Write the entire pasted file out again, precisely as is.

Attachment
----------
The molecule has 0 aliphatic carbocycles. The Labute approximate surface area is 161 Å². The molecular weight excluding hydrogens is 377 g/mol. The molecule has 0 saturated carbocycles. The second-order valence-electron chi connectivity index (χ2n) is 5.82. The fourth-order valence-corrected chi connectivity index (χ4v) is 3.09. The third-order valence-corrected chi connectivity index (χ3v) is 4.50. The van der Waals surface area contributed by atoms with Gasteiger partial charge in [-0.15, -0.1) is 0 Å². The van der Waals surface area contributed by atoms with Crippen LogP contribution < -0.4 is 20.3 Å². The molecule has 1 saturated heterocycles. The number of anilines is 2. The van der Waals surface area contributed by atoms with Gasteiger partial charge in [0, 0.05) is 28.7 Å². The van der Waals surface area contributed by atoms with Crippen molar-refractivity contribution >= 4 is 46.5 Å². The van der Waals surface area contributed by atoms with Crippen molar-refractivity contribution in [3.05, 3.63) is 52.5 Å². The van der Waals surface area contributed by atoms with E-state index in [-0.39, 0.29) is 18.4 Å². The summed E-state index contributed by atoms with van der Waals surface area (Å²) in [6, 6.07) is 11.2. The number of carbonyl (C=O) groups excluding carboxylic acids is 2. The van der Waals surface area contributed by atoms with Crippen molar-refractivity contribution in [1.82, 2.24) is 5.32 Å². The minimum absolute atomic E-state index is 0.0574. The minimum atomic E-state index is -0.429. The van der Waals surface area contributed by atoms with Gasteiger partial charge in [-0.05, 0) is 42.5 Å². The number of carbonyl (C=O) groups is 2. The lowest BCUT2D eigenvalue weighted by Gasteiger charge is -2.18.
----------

The molecule has 0 aliphatic carbocycles. The Labute approximate surface area is 161 Å². The molecular weight excluding hydrogens is 377 g/mol. The molecule has 0 saturated carbocycles. The second-order valence-electron chi connectivity index (χ2n) is 5.82. The fourth-order valence-corrected chi connectivity index (χ4v) is 3.09. The third-order valence-corrected chi connectivity index (χ3v) is 4.50. The van der Waals surface area contributed by atoms with Gasteiger partial charge in [-0.15, -0.1) is 0 Å². The van der Waals surface area contributed by atoms with Crippen LogP contribution < -0.4 is 20.3 Å². The molecule has 1 saturated heterocycles. The number of anilines is 2. The van der Waals surface area contributed by atoms with Gasteiger partial charge in [0, 0.05) is 28.7 Å². The van der Waals surface area contributed by atoms with Crippen molar-refractivity contribution >= 4 is 46.5 Å². The van der Waals surface area contributed by atoms with Crippen molar-refractivity contribution in [3.05, 3.63) is 52.5 Å². The van der Waals surface area contributed by atoms with E-state index in [-0.39, 0.29) is 18.4 Å². The summed E-state index contributed by atoms with van der Waals surface area (Å²) in [6, 6.07) is 11.2. The number of carbonyl (C=O) groups excluding carboxylic acids is 2. The van der Waals surface area contributed by atoms with Crippen molar-refractivity contribution in [1.82, 2.24) is 5.32 Å². The minimum absolute atomic E-state index is 0.0574. The minimum atomic E-state index is -0.429. The van der Waals surface area contributed by atoms with Gasteiger partial charge in [-0.05, 0) is 42.5 Å². The number of carbonyl (C=O) groups is 2. The lowest BCUT2D eigenvalue weighted by Gasteiger charge is -2.18.